As drug costs rise and people return to in-person doctor visits, federal employees and retirees should expect to pay 8.7% more, on average, for health insurance in 2023, according to data released Friday about the Federal Employees Health Benefits Program.
FEHB is the largest employer-sponsored health insurance program in the country and covers 8 million federal employees, retirees and family members.
“These premium increases may be similar to those expected by other large employers in the private sector, but they will still cause sticker shock for federal employees,” said Tony Reardon, president of the National Treasury Employees Union, in a statement.
Part of the insurance hike can be attributed to high prices for prescription drugs, expensive coronavirus-related claims and the resumption of in-person health care that was delayed during the pandemic, according to NTEU.
The government pays up to 75% of the cost of employees’ health benefits coverage, based on a formula set by law. OPM and the federal benefits carriers are tasked with negotiating benefits and rates for each plan year.
The government’s share of FEHB premiums will increase 6.6 percent, for an overall average premium increase of 7.2 percent, the highest single year increase since 2011.
For employees who enroll in the nationwide Blue Cross and Blue Shield standard option, for example, the family coverage will cost them $347.89 per biweekly paycheck in 2023, an increase of $33.78 over this year.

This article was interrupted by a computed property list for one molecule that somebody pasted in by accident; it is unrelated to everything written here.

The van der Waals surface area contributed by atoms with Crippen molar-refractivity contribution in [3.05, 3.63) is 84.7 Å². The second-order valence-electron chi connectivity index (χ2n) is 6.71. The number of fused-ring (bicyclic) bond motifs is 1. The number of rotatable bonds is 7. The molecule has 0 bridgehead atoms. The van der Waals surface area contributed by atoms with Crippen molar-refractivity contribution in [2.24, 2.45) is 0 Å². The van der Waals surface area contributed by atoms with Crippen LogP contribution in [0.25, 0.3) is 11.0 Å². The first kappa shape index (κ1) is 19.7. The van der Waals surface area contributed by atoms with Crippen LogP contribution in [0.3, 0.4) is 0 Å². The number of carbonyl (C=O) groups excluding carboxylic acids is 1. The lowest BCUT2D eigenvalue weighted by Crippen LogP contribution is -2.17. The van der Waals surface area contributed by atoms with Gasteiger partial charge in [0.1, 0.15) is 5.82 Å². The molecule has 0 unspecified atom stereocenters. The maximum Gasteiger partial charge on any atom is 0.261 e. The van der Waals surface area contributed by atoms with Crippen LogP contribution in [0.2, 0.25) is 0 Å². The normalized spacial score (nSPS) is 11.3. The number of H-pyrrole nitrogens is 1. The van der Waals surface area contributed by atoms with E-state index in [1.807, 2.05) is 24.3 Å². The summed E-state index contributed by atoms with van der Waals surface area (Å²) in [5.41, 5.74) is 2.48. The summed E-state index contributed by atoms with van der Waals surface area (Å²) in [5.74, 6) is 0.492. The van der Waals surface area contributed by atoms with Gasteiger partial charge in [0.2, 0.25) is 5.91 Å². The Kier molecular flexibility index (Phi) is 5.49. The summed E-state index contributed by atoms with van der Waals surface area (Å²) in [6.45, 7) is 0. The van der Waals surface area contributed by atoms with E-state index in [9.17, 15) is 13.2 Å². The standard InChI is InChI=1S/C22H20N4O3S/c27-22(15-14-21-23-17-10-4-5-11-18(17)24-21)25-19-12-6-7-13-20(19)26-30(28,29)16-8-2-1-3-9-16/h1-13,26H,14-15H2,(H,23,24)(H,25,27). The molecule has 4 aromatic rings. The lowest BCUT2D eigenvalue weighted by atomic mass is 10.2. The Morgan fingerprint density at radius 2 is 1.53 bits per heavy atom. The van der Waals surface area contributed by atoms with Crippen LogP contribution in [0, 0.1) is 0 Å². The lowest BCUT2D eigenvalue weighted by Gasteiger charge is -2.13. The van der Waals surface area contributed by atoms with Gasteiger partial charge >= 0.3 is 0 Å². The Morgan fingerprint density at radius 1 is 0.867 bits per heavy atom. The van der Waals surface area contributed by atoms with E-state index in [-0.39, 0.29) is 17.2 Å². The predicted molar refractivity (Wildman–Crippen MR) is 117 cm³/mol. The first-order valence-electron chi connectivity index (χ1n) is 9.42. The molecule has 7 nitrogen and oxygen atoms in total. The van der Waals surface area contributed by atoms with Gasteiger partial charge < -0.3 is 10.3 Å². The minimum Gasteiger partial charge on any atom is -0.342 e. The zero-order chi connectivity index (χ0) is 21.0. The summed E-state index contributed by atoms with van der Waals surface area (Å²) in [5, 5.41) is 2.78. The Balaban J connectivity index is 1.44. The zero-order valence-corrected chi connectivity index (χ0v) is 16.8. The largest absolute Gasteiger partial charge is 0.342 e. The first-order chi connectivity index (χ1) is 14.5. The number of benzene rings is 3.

What to know ahead of open enrollment season
Open season for federal employees to re-enroll or change their health insurance for next year starts on Nov. 14 and goes through Dec. 12. With 271 plan options, OPM encourages enrollees to comparison shop.
Federal beneficiaries can find more open season information, including 2023 FEHB health plan comparison tools, on its website around the first week of November.
Last year, the average total premiums for non-Postal employees and annuitants in the FEHB Program increased 2.4 percent, the second lowest increase in more than two decades.
Molly Weisner is a staff reporter for Federal Times where she covers labor, policy and contracting pertaining to the government workforce. She made previous stops at USA Today and McClatchy as a digital producer, and worked at The New York Times as a copy editor. Molly majored in journalism at the University of North Carolina at Chapel Hill.